In vivo study

A total of 100 (50 treated with leflunomide and 50 treated with methotrexate) patients were selected from 999 patients with RA who participated in a prospective, double blind, randomised clinical trial comparing leflunomide and methotrexate.16 Firstly, sites with a large number of patients enrolled were selected to minimise variance in sampling, processing, and sending to a centralised laboratory. Samples were stored at −80°C and shipped to our centre for analysis 4–5 years after sampling. No data are available on stability, but all samples were subject to the same conditions. As a result the serum samples of six study sites were used. For all 100 patients (50 leflunomide, 50 methotrexate) serum samples from baseline, after 4 months, and after 1 year were available and tested. Clinical variables included the disease activity score (DAS) and C reactive protein (CRP), measured at the same times. Patients were treated with either leflunomide 20 mg/day after a loading dose of 100 mg/day for the first 3 days or methotrexate 15 mg/week (initial dose 7.5 mg/week, increased to 10 mg/week 4 weeks after baseline, and increased to 15 mg/week 8 weeks after baseline). At baseline all disease modifying antirheumatic drugs were washed out and only concomitant non-steroidal anti-inflammatory drug and low dose prednisone (⩽10 mg/day) treatment was allowed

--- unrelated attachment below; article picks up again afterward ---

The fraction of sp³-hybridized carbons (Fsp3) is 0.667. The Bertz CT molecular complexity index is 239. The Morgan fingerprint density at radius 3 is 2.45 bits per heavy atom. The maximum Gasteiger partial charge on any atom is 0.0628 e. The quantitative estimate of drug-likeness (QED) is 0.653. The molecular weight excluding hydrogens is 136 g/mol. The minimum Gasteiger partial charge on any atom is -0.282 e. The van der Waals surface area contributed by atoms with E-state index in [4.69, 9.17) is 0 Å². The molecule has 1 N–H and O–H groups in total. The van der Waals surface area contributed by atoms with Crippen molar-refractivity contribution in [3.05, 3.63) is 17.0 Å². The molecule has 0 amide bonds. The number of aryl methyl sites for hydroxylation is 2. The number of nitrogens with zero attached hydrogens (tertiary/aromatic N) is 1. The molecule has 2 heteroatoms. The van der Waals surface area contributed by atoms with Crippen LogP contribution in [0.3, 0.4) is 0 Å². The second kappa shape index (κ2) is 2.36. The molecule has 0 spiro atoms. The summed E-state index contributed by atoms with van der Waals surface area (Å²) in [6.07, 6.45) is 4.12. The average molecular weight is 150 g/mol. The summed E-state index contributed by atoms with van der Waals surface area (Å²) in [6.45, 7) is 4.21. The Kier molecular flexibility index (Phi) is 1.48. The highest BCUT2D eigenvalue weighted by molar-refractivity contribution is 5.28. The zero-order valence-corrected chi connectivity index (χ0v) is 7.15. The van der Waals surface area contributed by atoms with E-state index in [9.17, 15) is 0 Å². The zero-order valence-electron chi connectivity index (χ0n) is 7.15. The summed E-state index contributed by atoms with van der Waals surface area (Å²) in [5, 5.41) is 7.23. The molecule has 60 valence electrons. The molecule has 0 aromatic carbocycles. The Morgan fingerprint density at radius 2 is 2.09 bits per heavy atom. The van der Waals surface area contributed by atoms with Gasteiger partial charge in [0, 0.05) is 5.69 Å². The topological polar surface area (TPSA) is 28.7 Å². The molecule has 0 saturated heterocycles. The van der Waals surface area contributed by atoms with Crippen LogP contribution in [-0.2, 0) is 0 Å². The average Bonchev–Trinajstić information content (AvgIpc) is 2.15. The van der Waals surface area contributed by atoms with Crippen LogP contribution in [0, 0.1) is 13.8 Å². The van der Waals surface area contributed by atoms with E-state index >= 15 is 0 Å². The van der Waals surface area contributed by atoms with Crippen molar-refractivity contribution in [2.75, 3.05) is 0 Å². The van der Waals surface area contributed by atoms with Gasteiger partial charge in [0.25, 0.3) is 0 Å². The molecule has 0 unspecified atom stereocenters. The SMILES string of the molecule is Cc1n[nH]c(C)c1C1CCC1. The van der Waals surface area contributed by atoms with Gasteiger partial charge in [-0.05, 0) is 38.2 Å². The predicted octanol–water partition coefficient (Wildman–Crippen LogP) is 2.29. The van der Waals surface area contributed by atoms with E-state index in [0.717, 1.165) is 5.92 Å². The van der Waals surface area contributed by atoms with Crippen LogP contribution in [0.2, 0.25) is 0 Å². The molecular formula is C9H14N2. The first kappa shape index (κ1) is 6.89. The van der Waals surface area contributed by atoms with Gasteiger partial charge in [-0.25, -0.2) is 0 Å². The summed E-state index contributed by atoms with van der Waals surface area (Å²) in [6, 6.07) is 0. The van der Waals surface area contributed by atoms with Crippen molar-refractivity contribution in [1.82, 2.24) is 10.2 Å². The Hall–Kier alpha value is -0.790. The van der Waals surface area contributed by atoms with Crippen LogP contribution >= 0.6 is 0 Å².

Measurement of cytokine production in patients with RA

The in vivo production of IL6 was measured by enzyme linked immunosorbent assay (ELISA) using a monoclonal antihuman IL6 antibody (R&D catalogue No MAB206), and IFNγ was measured by ELISA using a monoclonal antihuman IFNγ antibody (R&D catalogue No DIF50). For both assays the manufacturer’s specifications were used.

In vitro experiments

To investigate the observations made in vivo in more detail we tested the effects of methotrexate and A77-1726 on peripheral blood mononuclear cells (PBMC), peripheral blood lymphocytes (PBL), and peripheral blood monocytes (PBM) in vitro. A77-1726 (the active metabolite of HWA486) obtained in powder form (kindly provided by Dr RR Bartlett, Aventis Pharma, Wiesbaden, FRG), was diluted at the appropriate concentrations (0.1–200 µmol/l, clinically relevant concentration is ±20 µmol/l).